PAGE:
When I tell people I am a vegetarian, sometimes they ask questions that let me know they aren’t quite sure what I mean by that. Most people know that vegetarians don’t eat meat, but sometimes people ask me if I eat chicken or seafood or other animal products. Not everyone realizes that there are actually different types of vegetarians.
Ovo-lacto vegetarians eat eggs and dairy products, but no beef, chicken, fish or other meats.
Lacto vegetarians eat dairy products but no eggs, beef, chicken, fish or other meats.
Vegans eat no animal products at all, including no eggs, dairy products or honey. Vegans, and sometimes other vegetarians, try not to use animal products for things other than food, too. For instance, they don’t wear leather shoes or belts and don’t wear fur coats. They might try to avoid using cosmetics and other products that have been tested on animals, too.
Pescatarians aren’t really vegetarians, in my opinion, but some consider themselves vegetarians so I won’t quibble over semantics here. They eat fish but no other animals. They usually also eat eggs and dairy products.
Vegetarians choose a meatless diet for a variety of reasons:
Some believe it’s healthier than eating meat.
Some believe it’s wrong to kill animals.
Some don’t agree with the way animals raised for food are treated (including the way laying hens and dairy cows are treated).
Some are concerned about the environment (raising meat for food is much harder on the environment/creates much more pollution than raising plants for food).
Some are concerned about world hunger (according to the Institute for Planetary Renewal, it takes 16 pounds of grain to produce one pound of beef, so many more people could eat if they ate the grain instead of the meat).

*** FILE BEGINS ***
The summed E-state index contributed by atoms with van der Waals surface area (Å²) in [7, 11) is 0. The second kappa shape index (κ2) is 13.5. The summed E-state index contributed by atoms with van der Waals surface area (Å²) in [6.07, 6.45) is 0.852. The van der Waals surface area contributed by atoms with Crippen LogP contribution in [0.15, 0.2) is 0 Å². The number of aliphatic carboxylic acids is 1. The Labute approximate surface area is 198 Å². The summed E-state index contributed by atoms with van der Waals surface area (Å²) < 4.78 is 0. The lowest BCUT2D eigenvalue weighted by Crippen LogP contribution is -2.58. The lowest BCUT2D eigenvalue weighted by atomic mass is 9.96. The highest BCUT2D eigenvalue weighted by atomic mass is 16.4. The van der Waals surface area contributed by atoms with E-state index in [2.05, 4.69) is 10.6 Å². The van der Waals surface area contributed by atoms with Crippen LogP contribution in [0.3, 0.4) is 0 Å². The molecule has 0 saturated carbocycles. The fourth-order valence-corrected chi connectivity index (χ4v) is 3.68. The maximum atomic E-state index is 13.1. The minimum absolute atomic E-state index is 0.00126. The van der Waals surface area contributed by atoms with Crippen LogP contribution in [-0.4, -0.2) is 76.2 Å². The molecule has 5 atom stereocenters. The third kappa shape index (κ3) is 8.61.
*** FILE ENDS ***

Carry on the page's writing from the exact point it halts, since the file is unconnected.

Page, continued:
Some practice religions that encourage a vegetarian diet (like Seventh Day Adventists, Hindus, Buddhists and many pagans).
Some just don’t like meat.
Some probably have other reasons.
Perhaps the most important thing to understand is that all vegetarians are not the same. Some are much stricter about their diets than others, probably because they have different reasons for giving up meat or other animal products.
If you’re inviting a vegetarian over for dinner, it’s OK to ask specific questions about what they do and do not eat. They’ll appreciate your concern; it’s awkward when you show up at someone’s home for dinner and they are proud to offer you what they think is a great vegetarian meal and you have to tell them you can’t eat it.
Institute for Planetary Renewal. http://planetaryrenewal.org/ipr/vegetarian.html. Why Vegetarian?
Drexel University. http://www.pages.drexel.edu/~soa29/Religious%20Issues.htm. Vegetarianism and Religion.